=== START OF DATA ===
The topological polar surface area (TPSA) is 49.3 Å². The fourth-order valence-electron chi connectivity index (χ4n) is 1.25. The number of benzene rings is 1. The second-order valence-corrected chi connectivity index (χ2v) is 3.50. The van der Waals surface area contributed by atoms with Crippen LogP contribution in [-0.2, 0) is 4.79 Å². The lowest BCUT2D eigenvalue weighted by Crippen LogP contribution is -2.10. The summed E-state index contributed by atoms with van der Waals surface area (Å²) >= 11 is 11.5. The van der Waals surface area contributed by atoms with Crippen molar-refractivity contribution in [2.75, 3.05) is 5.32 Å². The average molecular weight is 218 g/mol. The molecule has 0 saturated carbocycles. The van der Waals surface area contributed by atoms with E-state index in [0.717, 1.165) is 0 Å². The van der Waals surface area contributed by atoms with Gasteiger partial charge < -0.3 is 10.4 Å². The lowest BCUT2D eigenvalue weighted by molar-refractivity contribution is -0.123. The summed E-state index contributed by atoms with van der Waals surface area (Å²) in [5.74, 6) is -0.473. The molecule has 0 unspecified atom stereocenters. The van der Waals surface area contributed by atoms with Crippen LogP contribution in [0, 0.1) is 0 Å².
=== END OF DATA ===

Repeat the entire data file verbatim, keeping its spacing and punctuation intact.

The topological polar surface area (TPSA) is 49.3 Å². The fourth-order valence-electron chi connectivity index (χ4n) is 1.25. The number of benzene rings is 1. The second-order valence-corrected chi connectivity index (χ2v) is 3.50. The van der Waals surface area contributed by atoms with Crippen LogP contribution in [-0.2, 0) is 4.79 Å². The lowest BCUT2D eigenvalue weighted by Crippen LogP contribution is -2.10. The summed E-state index contributed by atoms with van der Waals surface area (Å²) >= 11 is 11.5. The van der Waals surface area contributed by atoms with Crippen molar-refractivity contribution in [2.75, 3.05) is 5.32 Å². The average molecular weight is 218 g/mol. The molecule has 0 saturated carbocycles. The van der Waals surface area contributed by atoms with E-state index in [0.717, 1.165) is 0 Å². The van der Waals surface area contributed by atoms with Gasteiger partial charge < -0.3 is 10.4 Å². The lowest BCUT2D eigenvalue weighted by molar-refractivity contribution is -0.123. The summed E-state index contributed by atoms with van der Waals surface area (Å²) in [5.74, 6) is -0.473. The molecule has 0 unspecified atom stereocenters. The van der Waals surface area contributed by atoms with Crippen LogP contribution in [0, 0.1) is 0 Å².